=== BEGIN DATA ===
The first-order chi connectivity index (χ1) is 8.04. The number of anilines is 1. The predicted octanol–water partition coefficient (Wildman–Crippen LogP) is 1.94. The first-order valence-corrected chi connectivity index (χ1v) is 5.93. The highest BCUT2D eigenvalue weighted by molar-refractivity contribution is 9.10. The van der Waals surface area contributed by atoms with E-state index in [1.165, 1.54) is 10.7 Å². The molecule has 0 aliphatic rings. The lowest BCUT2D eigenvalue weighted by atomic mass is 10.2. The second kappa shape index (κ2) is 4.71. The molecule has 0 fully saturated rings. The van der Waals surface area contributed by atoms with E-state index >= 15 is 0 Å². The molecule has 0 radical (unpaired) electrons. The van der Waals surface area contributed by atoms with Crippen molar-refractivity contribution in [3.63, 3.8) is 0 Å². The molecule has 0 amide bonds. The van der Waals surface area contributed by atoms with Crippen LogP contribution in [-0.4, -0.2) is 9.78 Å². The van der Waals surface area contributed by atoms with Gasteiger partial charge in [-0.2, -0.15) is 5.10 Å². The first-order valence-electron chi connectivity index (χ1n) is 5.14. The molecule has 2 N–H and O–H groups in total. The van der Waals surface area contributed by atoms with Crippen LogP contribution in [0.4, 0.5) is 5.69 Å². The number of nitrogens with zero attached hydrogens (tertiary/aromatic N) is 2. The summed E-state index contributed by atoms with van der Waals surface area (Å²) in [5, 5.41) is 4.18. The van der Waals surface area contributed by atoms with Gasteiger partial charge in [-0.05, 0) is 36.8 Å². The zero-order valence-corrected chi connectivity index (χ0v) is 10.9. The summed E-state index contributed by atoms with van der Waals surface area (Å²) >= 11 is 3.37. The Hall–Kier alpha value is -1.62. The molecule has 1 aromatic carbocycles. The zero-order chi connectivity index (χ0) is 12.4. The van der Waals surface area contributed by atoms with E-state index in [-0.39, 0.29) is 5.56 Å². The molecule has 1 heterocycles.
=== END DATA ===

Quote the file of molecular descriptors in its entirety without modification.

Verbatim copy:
The first-order chi connectivity index (χ1) is 8.04. The number of anilines is 1. The predicted octanol–water partition coefficient (Wildman–Crippen LogP) is 1.94. The first-order valence-corrected chi connectivity index (χ1v) is 5.93. The highest BCUT2D eigenvalue weighted by molar-refractivity contribution is 9.10. The van der Waals surface area contributed by atoms with E-state index in [1.165, 1.54) is 10.7 Å². The molecule has 0 aliphatic rings. The lowest BCUT2D eigenvalue weighted by atomic mass is 10.2. The second kappa shape index (κ2) is 4.71. The molecule has 0 fully saturated rings. The van der Waals surface area contributed by atoms with E-state index >= 15 is 0 Å². The molecule has 0 radical (unpaired) electrons. The van der Waals surface area contributed by atoms with Crippen molar-refractivity contribution in [3.63, 3.8) is 0 Å². The molecule has 0 amide bonds. The van der Waals surface area contributed by atoms with Crippen LogP contribution in [-0.4, -0.2) is 9.78 Å². The van der Waals surface area contributed by atoms with Gasteiger partial charge in [-0.2, -0.15) is 5.10 Å². The first-order valence-electron chi connectivity index (χ1n) is 5.14. The molecule has 2 N–H and O–H groups in total. The van der Waals surface area contributed by atoms with Crippen LogP contribution in [0.4, 0.5) is 5.69 Å². The number of nitrogens with zero attached hydrogens (tertiary/aromatic N) is 2. The summed E-state index contributed by atoms with van der Waals surface area (Å²) in [5, 5.41) is 4.18. The van der Waals surface area contributed by atoms with Gasteiger partial charge in [-0.05, 0) is 36.8 Å². The zero-order valence-corrected chi connectivity index (χ0v) is 10.9. The summed E-state index contributed by atoms with van der Waals surface area (Å²) >= 11 is 3.37. The Hall–Kier alpha value is -1.62. The molecule has 1 aromatic carbocycles. The zero-order chi connectivity index (χ0) is 12.4. The van der Waals surface area contributed by atoms with E-state index in [-0.39, 0.29) is 5.56 Å². The molecule has 1 heterocycles.